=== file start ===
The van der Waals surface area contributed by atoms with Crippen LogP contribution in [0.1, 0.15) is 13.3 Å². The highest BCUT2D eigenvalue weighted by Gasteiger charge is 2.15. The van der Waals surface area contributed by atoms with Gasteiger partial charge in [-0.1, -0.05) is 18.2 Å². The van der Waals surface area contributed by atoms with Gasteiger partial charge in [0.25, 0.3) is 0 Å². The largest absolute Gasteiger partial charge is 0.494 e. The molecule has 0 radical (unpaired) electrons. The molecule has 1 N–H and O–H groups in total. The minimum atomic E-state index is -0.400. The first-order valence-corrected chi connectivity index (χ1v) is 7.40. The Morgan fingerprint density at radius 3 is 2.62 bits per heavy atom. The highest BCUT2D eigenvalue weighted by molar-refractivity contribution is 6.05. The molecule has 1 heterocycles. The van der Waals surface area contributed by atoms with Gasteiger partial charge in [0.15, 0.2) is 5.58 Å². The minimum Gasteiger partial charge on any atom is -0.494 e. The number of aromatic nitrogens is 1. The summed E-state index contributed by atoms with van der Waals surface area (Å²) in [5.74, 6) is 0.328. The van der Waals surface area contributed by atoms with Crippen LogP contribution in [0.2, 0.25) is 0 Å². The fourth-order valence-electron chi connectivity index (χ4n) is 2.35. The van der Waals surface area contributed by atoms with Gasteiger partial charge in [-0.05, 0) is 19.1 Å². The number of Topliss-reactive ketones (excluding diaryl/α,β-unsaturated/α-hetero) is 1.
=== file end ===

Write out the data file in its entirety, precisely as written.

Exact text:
The van der Waals surface area contributed by atoms with Crippen LogP contribution in [0.1, 0.15) is 13.3 Å². The highest BCUT2D eigenvalue weighted by Gasteiger charge is 2.15. The van der Waals surface area contributed by atoms with Gasteiger partial charge in [-0.1, -0.05) is 18.2 Å². The van der Waals surface area contributed by atoms with Gasteiger partial charge in [0.25, 0.3) is 0 Å². The largest absolute Gasteiger partial charge is 0.494 e. The molecule has 0 radical (unpaired) electrons. The molecule has 1 N–H and O–H groups in total. The minimum atomic E-state index is -0.400. The first-order valence-corrected chi connectivity index (χ1v) is 7.40. The Morgan fingerprint density at radius 3 is 2.62 bits per heavy atom. The highest BCUT2D eigenvalue weighted by molar-refractivity contribution is 6.05. The molecule has 1 heterocycles. The van der Waals surface area contributed by atoms with Gasteiger partial charge in [0.15, 0.2) is 5.58 Å². The minimum Gasteiger partial charge on any atom is -0.494 e. The number of aromatic nitrogens is 1. The summed E-state index contributed by atoms with van der Waals surface area (Å²) in [5.74, 6) is 0.328. The van der Waals surface area contributed by atoms with Crippen LogP contribution in [0.2, 0.25) is 0 Å². The fourth-order valence-electron chi connectivity index (χ4n) is 2.35. The van der Waals surface area contributed by atoms with Gasteiger partial charge in [-0.05, 0) is 19.1 Å². The number of Topliss-reactive ketones (excluding diaryl/α,β-unsaturated/α-hetero) is 1.